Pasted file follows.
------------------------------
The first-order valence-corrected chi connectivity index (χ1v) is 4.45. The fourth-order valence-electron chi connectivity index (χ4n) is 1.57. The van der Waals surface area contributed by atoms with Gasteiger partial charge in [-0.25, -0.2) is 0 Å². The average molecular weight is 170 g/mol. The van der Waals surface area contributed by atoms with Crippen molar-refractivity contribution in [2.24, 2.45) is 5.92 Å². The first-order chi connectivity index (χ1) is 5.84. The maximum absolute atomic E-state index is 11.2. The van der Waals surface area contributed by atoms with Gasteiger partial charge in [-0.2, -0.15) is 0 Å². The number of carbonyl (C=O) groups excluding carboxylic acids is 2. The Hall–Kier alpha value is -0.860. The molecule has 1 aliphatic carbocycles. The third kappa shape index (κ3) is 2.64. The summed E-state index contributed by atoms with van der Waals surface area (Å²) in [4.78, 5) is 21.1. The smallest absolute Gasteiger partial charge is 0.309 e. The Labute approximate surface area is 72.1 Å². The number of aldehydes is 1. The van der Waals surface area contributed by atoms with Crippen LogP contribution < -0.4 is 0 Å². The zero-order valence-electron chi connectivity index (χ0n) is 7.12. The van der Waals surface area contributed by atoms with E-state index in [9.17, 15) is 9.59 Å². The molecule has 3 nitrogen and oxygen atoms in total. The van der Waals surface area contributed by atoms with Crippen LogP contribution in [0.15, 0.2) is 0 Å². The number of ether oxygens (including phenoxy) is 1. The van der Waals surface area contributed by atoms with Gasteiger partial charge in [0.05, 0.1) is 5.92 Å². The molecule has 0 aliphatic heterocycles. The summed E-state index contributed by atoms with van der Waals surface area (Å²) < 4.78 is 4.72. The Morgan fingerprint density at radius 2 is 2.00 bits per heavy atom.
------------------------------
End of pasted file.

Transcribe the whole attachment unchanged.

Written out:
The first-order valence-corrected chi connectivity index (χ1v) is 4.45. The fourth-order valence-electron chi connectivity index (χ4n) is 1.57. The van der Waals surface area contributed by atoms with Gasteiger partial charge in [-0.25, -0.2) is 0 Å². The average molecular weight is 170 g/mol. The van der Waals surface area contributed by atoms with Crippen molar-refractivity contribution in [2.24, 2.45) is 5.92 Å². The first-order chi connectivity index (χ1) is 5.84. The maximum absolute atomic E-state index is 11.2. The van der Waals surface area contributed by atoms with Gasteiger partial charge in [-0.2, -0.15) is 0 Å². The number of carbonyl (C=O) groups excluding carboxylic acids is 2. The Hall–Kier alpha value is -0.860. The molecule has 1 aliphatic carbocycles. The third kappa shape index (κ3) is 2.64. The summed E-state index contributed by atoms with van der Waals surface area (Å²) in [4.78, 5) is 21.1. The smallest absolute Gasteiger partial charge is 0.309 e. The Labute approximate surface area is 72.1 Å². The number of aldehydes is 1. The van der Waals surface area contributed by atoms with Crippen LogP contribution < -0.4 is 0 Å². The zero-order valence-electron chi connectivity index (χ0n) is 7.12. The van der Waals surface area contributed by atoms with E-state index in [9.17, 15) is 9.59 Å². The molecule has 3 nitrogen and oxygen atoms in total. The van der Waals surface area contributed by atoms with Crippen LogP contribution in [0.15, 0.2) is 0 Å². The number of ether oxygens (including phenoxy) is 1. The van der Waals surface area contributed by atoms with Gasteiger partial charge in [0.05, 0.1) is 5.92 Å². The molecule has 0 aliphatic heterocycles. The summed E-state index contributed by atoms with van der Waals surface area (Å²) < 4.78 is 4.72. The Morgan fingerprint density at radius 2 is 2.00 bits per heavy atom.